Sisters let us pray for one another as continue our journey into the emerging future.
Affectionately in Jesus
Sr Pauline presents the book to Pope Francis
Pope Francis asked us to pray for him
CONGREGATIONAL SAFEGUARDING POLICY
“Conscious that everything is interconnected, and we are all interdependent, we are invited to a greater consciousness of our responsibility both with respect to the Charism and its creative transmission.” (General Chapter Orientations 2019)
We, the Sisters of St. Joseph of Annecy, are committed to the safety and welfare of children and vulnerable adults in each and every circumstance and situation.
We believe that every human life is sacred from the moment of conception until its natural end, and that it is God who calls each and every person into a special relationship with God. Accordingly, we recognise that every human being irrespective of age or circumstance, should be afforded the dignity and respect due to a child of God and we recognise the uniqueness of every human life. These belief and fundamental principles are echoed by our founder, Fr. Jean Pierre Medaille, in our Congregational documents:
Constantly enriched with the fullness of Trinitarian love, we dedicate our lives to passing on this gift to all those to whom the Congregation sends us. (Constitutions . #38)
As Sisters of St. Joseph of Annecy, faithful to the ideal which our Founder, Father Medaille, put before us, we aim to further God’s greatest glory by the exercise of the love of God and our neighbour.” (Primitive Rule)
The Sisters of St. Joseph of Annecy are present in 10 countries across the world – France; India; Ireland; Kenya; Tanzania; The Congo; The Gambia; Senegal; Switzerland and Wales. Each Entity has its own Safeguarding Policy, and the Sisters follow the civil, legal, and ecclesial directives laid down in the countries in which they live.
The Congregation is committed to the protection of all children and vulnerable adults in our care and all those with whom we come in contact. We accept that by definition a child is anyone below the age of 18 and a vulnerable adult is someone who “by reason of an impairment or insufficiency of their personal faculties, is not in a position to protect their interests.” (Hague Protection of Adults Convention 2000).
We affirm that any form of abuse is intolerable and not in keeping with our vision and principles, which are based on Gospel values, our Charism, our Congregational texts, and the teachings of the Church in this regard. We recognise that abuse can be carried out in many forms, principally:
- Physical abuse
- Sexual abuse
- Spiritual abuse
- Psychological/ emotional abuse
- Financial abuse
- Abuse incurred via the internet and social media platforms
Irrespective of the national or local cultural traditions of where we live and minister, as Sisters of St. Joseph of Annecy we will do everything in our power to ensure that all children and vulnerable adults are kept safe from all that could harm them or deny their innate dignity.
At General Leadership level we will ensure that:
- a designated Sister with responsibility for overseeing Safeguarding is appointed in each Entity of the Congregation and that she receives training and support to fulfil this role.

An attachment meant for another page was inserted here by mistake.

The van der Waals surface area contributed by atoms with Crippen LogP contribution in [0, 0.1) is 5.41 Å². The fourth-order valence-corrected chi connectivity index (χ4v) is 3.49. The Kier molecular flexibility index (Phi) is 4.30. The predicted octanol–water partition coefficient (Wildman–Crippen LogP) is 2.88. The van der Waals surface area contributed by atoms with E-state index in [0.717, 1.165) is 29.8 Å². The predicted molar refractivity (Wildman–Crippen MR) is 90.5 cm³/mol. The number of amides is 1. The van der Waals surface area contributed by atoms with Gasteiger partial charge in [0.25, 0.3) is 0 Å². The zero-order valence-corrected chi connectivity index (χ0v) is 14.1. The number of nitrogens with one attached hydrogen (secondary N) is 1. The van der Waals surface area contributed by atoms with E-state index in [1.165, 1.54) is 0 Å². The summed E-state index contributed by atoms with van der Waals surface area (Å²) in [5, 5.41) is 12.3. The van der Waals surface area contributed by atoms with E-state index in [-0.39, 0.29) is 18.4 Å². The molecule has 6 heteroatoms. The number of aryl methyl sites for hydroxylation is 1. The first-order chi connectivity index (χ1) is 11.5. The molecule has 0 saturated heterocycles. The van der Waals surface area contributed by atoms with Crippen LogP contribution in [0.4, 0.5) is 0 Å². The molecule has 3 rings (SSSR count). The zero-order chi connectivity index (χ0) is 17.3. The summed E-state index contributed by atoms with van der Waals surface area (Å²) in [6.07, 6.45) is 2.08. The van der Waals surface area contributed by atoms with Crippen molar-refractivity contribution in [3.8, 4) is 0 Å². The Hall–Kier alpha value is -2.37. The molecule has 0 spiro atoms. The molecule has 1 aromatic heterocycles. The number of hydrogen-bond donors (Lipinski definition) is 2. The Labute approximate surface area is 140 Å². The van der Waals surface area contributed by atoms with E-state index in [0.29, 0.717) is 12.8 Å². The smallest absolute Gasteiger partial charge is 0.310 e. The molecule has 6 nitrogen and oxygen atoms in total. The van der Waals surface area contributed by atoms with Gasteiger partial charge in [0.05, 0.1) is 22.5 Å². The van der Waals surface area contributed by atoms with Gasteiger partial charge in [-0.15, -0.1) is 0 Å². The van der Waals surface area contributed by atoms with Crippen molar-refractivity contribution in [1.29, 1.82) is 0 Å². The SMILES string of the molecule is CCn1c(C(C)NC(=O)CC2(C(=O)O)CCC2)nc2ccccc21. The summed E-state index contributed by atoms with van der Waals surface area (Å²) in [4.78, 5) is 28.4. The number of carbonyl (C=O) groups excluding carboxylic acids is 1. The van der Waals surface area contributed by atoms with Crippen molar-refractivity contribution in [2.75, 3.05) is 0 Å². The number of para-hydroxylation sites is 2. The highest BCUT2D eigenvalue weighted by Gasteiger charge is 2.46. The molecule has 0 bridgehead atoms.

- each Entity in the Congregation has a Safeguarding Policy, which includes a process for recording and reporting any incidents of abuse.
- Entity policies are to be reviewed and updated regularly.
- each Sister is fully aware of the Safeguarding Policy of her Entity and knows the process for reporting incidents of abuse.
- every January, each Entity will submit to the Generalate a copy of their Recording ad Reporting document from the previous year, even if it is a nil return. These documents are to be kept on file in the Generalate.
- all Sisters recognise there is a distinction between a vulnerable adult and an adult who, at certain times, may be in a ”vulnerable situation”. In this respect all women in Formation are treated in the same way as vulnerable adults in line with the Congregation’s Safeguarding values and principles.
- anyone reporting a Safeguarding concern or incident of abuse (in some cultures called a “whistle-blower”) is treated with respect and in an atmosphere of confidentiality.
- before a collaborative ministry in entered into, the Major Superior of that Entity, will ensue that the other Congregation or organisation has a Safeguarding Policy in place. This is one criteria for entering into a collaborative ministry.
- Safeguarding procedures are reviewed during the Formal Visitation of communities.
All Sisters of the Congregation are required to live in accordance with this document.
The Congregational Safeguarding Policy was adopted by the Superior General and Council on 10th June 2021. It will be reviewed no late than 10th June 2024.
Sr. Breda Gainey Sr. Vianney Thanniath
Superior General Assistant Superior General
Sr. Margaret Gallagher Sr. Jacqueline Bianquinch
General Councillor General Councillor
Sr. Elizabeth Puthiyedath
Work at the Mother House
On 24th July, Sr. Pauline, the General Council and Sr. Marie Ducrot (representing the Delegation of France) met with the development company, ADIM and our solicitors to discuss the current situation regarding the refurbishment of the Mother House.
ADIM informed the group that the new owners of the apartments being built in the Mother House will move in on 6th September although some exterior work around the building will continue during September.
It is hoped that the Mayor will formally inaugurate the new building at the end of October. ADIM have gifted the Congregation a piece of stone artwork that will be erected in the garden outside the Scare Coeur community and the Generalate. It will be of opened hands and words etched into the base will reflect our charism of receiving, living and sharing the great love of God. There will be a ceremony to inaugurate this statue at the end of September before the outgoing Council leave France.
It was also agreed that there will be an opportunity for Sisters to view the refurbished building – at a date to be arranged - before the residents move in.
After the meeting there was a tour of the Mother House in order to see how far the work has progressed followed by lunch with those working on the Mother House apartments.
Work on the refurbished Cloister area – note the brand new Jacobean windows
An apartment nearing completion
Lunch with the workers.